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Explainer: What are England's new Covid-19 restrictions, and how do they compare to Ireland?

The new restrictions are expected to become law on Wednesday.

Image: PA Images

BRITISH PRIME MINISTER Boris Johnson has announced a new strategy of local lockdown measures for England as part of attempts to curb rising Covid-19 rates.

The Prime Minister told the House of Commons today that the measures would “simplify and standardise” local lockdown rules.

He also told MPs that the coming weeks and months would “test the mettle” of the country as it faced a second wave of the coronavirus.

The new system is expected to come into effect on Wednesday, when parts of the country will be split into three different alert levels.

Here’s what the measures will look like, and how they compare to Ireland’s system.

Three-tier system

England’s new system will be based on three different levels: medium, high and very high.

Areas classified as ‘medium’ from Wednesday will be subject to the same measures which currently apply across the country.

These include the 10pm curfew for pubs and restaurants and a ban on most gatherings of more than six people.

At the ‘high’ alert level, household mixing will be banned indoors, although support bubbles will still be permitted and groups of six will be allowed to meet outdoors.

Johnson told MPs that areas which are already subject to local restrictions will move to this level, as will Nottinghamshire, East and West Cheshire and parts of High Peak.

Greater Manchester will also move into this level, according to local MPs and the region’s mayor.

MPs were briefed by Health Secretary Matt Hancock on Monday that the city’s ten boroughs will operate under measures similar to those in place now.

Pubs serving food will be permitted to stay open, but households will be banned from mixing indoors.

At the ‘very high’ alert level, social mixing will be banned both indoors and in private gardens, while pubs and bars will be told to close unless they can operate as a restaurant.

As in Ireland, pubs which operate as restaurants will have to serve ‘substantial’ meals. 

Local leaders will help to determine whether other venues should be closed, such as gyms or casinos, in very high alert level areas.

People will also be advised against travel in and out of these areas.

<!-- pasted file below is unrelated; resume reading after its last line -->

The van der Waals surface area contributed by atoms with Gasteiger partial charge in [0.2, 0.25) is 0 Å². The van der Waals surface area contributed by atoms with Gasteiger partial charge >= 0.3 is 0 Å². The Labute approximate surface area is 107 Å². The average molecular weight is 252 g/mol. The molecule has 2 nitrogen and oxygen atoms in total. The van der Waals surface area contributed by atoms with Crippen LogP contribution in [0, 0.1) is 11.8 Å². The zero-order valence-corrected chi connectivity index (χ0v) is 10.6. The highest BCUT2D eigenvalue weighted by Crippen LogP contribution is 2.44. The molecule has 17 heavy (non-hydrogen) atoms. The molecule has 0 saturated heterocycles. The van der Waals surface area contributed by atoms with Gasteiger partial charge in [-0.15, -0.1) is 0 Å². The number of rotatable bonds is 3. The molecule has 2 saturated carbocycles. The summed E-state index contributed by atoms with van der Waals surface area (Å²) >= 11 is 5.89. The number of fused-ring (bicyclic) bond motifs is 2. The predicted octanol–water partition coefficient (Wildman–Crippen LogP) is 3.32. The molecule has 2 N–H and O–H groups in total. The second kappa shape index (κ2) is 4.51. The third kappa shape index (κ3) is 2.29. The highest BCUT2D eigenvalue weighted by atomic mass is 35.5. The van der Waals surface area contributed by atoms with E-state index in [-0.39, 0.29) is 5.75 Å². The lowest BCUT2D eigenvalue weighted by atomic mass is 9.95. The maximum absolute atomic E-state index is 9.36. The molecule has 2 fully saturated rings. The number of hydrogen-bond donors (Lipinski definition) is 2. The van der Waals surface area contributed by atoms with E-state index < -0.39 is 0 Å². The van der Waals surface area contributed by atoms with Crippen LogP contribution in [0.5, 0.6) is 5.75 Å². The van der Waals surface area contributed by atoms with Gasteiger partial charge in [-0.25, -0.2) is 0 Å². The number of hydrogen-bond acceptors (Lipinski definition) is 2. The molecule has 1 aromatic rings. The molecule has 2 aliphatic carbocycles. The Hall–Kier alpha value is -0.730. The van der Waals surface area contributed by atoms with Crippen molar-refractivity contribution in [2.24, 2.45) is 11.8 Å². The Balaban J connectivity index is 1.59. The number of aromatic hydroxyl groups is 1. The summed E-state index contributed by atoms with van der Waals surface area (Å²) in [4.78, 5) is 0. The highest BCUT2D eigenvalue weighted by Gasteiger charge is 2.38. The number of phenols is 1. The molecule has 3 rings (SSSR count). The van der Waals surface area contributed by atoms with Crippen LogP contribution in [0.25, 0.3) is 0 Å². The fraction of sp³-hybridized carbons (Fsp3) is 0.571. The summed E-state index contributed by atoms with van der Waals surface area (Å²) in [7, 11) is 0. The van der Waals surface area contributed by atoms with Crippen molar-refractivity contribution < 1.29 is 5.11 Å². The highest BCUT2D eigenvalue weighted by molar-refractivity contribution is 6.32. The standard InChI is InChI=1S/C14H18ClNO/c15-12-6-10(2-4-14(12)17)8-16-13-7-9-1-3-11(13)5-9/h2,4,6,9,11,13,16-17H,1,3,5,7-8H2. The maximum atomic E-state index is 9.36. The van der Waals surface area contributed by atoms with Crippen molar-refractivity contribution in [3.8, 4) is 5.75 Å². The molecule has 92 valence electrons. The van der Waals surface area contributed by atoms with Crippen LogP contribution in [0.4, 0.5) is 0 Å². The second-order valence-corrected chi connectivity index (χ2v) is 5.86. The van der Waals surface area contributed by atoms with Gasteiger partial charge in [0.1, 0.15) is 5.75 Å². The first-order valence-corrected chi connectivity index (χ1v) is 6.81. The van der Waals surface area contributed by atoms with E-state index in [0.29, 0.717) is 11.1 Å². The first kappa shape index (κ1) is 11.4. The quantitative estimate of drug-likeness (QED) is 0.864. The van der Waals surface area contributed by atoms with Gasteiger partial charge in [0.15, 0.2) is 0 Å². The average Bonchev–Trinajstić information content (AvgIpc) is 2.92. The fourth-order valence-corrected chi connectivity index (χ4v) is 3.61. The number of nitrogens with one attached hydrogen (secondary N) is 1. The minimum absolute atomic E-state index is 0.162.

Those that will move into this level include the Liverpool City Region, which faces the toughest restrictions.

MPs will debate and vote on the measures on Tuesday and measures will be kept under review after they come into effect, with a four-week sunset clause for areas facing the toughest restrictions.

No lockdown provisions

The new restrictions are notable for not containing any provision for another lockdown in local regions.

Johnson made no mention of more stringent measures in the House of Commons and specifically stated that he did not want to impose another national lockdown.

“There are those who say that… we should go back into a full national lockdown of indefinite duration, closing schools and businesses, telling people again to stay at home as we did in March., once again shattering our lives and our society,” he said.

“I do not believe that would be the right course.”

Under the most severe ‘very high’ category, shops, restaurants, and pubs that serve food will instead be allowed to remain open – though they may be advised to close depending on the situation in certain regions.

This is mostly in contrast to the most severe restrictions in Ireland, Level 5.

Although there will also be no full lockdown in Ireland at Level 5, pubs and restaurants can only offer take away food or delivery and only essential retailers can remain open. It is also not known whether schools will remain open if Ireland gets to this level.

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Meanwhile, residents in England could be told to avoid all non-essential travel and remain in their area under ‘very high’ restrictions. But this has not been officially announced yet.

In Ireland, everyone but essential workers will have to work from home under Level 5 and people will only be able to travel 5km from their homes.

There is no such distance limit in England, beyond county boundaries similar to those currently in place under Level 3 in Ireland. 

However, there are some similarities between the two countries.

In both countries, gyms, leisure centres and swimming pools will all have to close under the most severe restrictions. Likewise, all indoor and outdoor social visits will banned.

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